In a year when growth in the US revived confidence in the global economy, it was the growth of Asia’s institutional investor base that drove the region’s capital markets forward.
Asia’s deepening savings pool and the rising sophistication of homegrown asset managers, insurers and pension funds were behind the defining themes of 2017.
Asian companies printed bigger deals at longer tenors and higher valuations, and hot IPOs in Hong Kong proved that the city could rival New York as a platform for high-growth stocks.
China dominated again in 2017, but not in the way anyone had expected. At the start of the year, global investors were worried that slowing mainland growth rates and tighter credit conditions would burst the economic bubble. Chinese authorities slammed the brakes on exuberant acquisitions and clamped down on outflows. Amid the volatility and uncertainty, it looked as though dealmakers were in for another long, hard slog.
That all changed, however, by the end of the first quarter. Growth rates stabilised and global investors returned.
Renewed confidence in China’s economy allowed issuers to access international capital at low cost, and sent investors searching for the next growth story.
Technology emerged as the investment theme of the year. The switch into growth mode laid the foundation for a 100%-plus rally in China’s top internet stocks, in turn opening the door for a new wave of listings from the sector. Early-stage companies from China to South-East Asia were able to raise capital in the public markets at high valuations – and without cornerstone investors.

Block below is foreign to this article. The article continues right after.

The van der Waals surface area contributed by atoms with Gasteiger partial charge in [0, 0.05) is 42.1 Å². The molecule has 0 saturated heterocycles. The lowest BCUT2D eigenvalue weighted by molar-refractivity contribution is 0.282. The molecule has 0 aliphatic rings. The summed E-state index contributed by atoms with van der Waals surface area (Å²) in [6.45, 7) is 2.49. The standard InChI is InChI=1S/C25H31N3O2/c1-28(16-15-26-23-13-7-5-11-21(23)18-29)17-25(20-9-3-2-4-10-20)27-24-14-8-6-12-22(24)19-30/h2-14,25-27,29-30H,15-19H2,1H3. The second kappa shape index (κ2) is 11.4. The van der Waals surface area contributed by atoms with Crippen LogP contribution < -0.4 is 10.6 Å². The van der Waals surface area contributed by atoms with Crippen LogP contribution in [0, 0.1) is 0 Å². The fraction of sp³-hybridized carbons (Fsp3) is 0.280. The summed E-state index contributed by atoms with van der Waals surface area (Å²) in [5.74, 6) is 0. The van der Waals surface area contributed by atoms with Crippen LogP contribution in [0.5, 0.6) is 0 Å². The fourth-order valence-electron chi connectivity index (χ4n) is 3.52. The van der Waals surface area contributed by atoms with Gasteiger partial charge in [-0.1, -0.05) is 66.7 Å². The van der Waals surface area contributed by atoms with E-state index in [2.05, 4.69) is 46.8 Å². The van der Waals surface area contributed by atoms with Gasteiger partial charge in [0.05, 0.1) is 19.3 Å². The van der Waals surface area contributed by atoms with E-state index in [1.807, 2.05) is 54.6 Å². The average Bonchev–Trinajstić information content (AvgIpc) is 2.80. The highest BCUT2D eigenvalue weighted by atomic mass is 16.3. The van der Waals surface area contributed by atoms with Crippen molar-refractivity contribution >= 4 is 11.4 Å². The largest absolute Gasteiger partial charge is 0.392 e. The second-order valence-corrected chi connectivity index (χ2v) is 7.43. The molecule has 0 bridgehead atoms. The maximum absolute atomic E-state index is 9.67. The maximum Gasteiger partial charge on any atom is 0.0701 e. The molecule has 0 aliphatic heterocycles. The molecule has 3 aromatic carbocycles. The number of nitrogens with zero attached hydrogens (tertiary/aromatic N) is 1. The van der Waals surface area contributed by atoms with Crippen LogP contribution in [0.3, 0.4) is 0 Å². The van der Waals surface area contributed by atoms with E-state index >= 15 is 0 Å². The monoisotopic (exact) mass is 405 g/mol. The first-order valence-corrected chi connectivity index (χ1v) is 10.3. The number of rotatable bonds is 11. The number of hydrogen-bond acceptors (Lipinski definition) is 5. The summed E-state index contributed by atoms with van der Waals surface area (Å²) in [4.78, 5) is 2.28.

Add on the old industry players that are looking to raise money for expansion, a benign rates backdrop and rising global growth rates and the future looks bright for 2018. With Asian investors leading the charge, support for growth equity, hybrid capital and long-term funding looks set to continue.
That, however, poses a number of questions. Can Asia sustain current valuations? What is the role for global funds and intermediaries? Can Asian investors protect the region from global shocks?
Bond markets are due a breather – if not an outright correction – after a breathless run in 2017, and equity underwriters know that momentum is hard to recover once it is lost.
But with deep-pocketed regional institutions behind them, it is a brave call to bet against Asia’s capital markets.
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